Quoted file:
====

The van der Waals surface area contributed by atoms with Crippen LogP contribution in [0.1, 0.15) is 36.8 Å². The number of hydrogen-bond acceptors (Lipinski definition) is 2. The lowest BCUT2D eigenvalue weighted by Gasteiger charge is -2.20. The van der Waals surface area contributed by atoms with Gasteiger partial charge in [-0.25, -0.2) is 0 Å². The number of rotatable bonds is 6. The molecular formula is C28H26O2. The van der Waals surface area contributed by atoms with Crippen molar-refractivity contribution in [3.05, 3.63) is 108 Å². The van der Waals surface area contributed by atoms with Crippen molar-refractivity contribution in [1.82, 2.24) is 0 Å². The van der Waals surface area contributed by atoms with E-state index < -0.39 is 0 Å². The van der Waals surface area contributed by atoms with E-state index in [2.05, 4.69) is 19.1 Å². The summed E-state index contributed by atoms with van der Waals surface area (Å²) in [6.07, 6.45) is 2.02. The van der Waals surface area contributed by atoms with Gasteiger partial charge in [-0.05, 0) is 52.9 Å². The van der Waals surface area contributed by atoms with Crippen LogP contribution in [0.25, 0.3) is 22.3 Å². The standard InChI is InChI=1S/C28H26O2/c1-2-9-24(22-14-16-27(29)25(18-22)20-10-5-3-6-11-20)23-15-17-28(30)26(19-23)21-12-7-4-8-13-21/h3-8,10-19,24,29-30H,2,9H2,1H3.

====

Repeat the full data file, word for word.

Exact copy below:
The van der Waals surface area contributed by atoms with Crippen LogP contribution in [0.1, 0.15) is 36.8 Å². The number of hydrogen-bond acceptors (Lipinski definition) is 2. The lowest BCUT2D eigenvalue weighted by Gasteiger charge is -2.20. The van der Waals surface area contributed by atoms with Gasteiger partial charge in [-0.25, -0.2) is 0 Å². The number of rotatable bonds is 6. The molecular formula is C28H26O2. The van der Waals surface area contributed by atoms with Crippen molar-refractivity contribution in [3.05, 3.63) is 108 Å². The van der Waals surface area contributed by atoms with Crippen molar-refractivity contribution in [1.82, 2.24) is 0 Å². The van der Waals surface area contributed by atoms with E-state index < -0.39 is 0 Å². The van der Waals surface area contributed by atoms with E-state index in [2.05, 4.69) is 19.1 Å². The summed E-state index contributed by atoms with van der Waals surface area (Å²) in [6.07, 6.45) is 2.02. The van der Waals surface area contributed by atoms with Gasteiger partial charge in [-0.05, 0) is 52.9 Å². The van der Waals surface area contributed by atoms with Crippen LogP contribution in [0.25, 0.3) is 22.3 Å². The standard InChI is InChI=1S/C28H26O2/c1-2-9-24(22-14-16-27(29)25(18-22)20-10-5-3-6-11-20)23-15-17-28(30)26(19-23)21-12-7-4-8-13-21/h3-8,10-19,24,29-30H,2,9H2,1H3.